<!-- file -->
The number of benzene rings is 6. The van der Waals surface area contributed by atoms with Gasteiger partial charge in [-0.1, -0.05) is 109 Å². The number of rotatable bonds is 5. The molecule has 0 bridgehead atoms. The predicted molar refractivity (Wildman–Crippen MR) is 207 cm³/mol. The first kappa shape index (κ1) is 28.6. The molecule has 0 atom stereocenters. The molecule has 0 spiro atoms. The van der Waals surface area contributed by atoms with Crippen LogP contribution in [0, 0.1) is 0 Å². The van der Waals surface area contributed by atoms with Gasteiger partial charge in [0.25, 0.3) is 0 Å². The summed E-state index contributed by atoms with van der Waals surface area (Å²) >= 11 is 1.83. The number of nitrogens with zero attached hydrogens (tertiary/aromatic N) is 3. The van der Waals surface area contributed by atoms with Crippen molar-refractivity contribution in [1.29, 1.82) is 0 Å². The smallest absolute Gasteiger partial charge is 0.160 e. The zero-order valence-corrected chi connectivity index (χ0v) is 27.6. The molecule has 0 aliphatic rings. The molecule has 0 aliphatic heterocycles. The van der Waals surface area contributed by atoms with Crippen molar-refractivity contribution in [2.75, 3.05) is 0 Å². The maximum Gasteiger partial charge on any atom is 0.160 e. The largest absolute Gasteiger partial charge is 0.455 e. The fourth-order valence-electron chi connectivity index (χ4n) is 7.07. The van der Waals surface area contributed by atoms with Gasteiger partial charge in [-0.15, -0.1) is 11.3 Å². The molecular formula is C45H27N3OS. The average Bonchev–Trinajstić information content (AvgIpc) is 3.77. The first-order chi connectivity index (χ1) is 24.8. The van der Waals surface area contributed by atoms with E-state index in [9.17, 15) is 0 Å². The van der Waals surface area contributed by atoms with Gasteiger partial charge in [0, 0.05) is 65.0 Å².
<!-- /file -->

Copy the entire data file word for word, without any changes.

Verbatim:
The number of benzene rings is 6. The van der Waals surface area contributed by atoms with Gasteiger partial charge in [-0.1, -0.05) is 109 Å². The number of rotatable bonds is 5. The molecule has 0 bridgehead atoms. The predicted molar refractivity (Wildman–Crippen MR) is 207 cm³/mol. The first kappa shape index (κ1) is 28.6. The molecule has 0 atom stereocenters. The molecule has 0 spiro atoms. The van der Waals surface area contributed by atoms with Crippen LogP contribution in [0, 0.1) is 0 Å². The van der Waals surface area contributed by atoms with Gasteiger partial charge in [0.25, 0.3) is 0 Å². The summed E-state index contributed by atoms with van der Waals surface area (Å²) >= 11 is 1.83. The number of nitrogens with zero attached hydrogens (tertiary/aromatic N) is 3. The van der Waals surface area contributed by atoms with Crippen molar-refractivity contribution in [1.29, 1.82) is 0 Å². The smallest absolute Gasteiger partial charge is 0.160 e. The zero-order valence-corrected chi connectivity index (χ0v) is 27.6. The molecule has 0 aliphatic rings. The molecule has 0 aliphatic heterocycles. The van der Waals surface area contributed by atoms with Crippen molar-refractivity contribution in [2.75, 3.05) is 0 Å². The maximum Gasteiger partial charge on any atom is 0.160 e. The largest absolute Gasteiger partial charge is 0.455 e. The fourth-order valence-electron chi connectivity index (χ4n) is 7.07. The van der Waals surface area contributed by atoms with Gasteiger partial charge in [-0.15, -0.1) is 11.3 Å². The molecular formula is C45H27N3OS. The average Bonchev–Trinajstić information content (AvgIpc) is 3.77. The first-order chi connectivity index (χ1) is 24.8. The van der Waals surface area contributed by atoms with E-state index in [9.17, 15) is 0 Å². The van der Waals surface area contributed by atoms with Gasteiger partial charge in [0, 0.05) is 65.0 Å².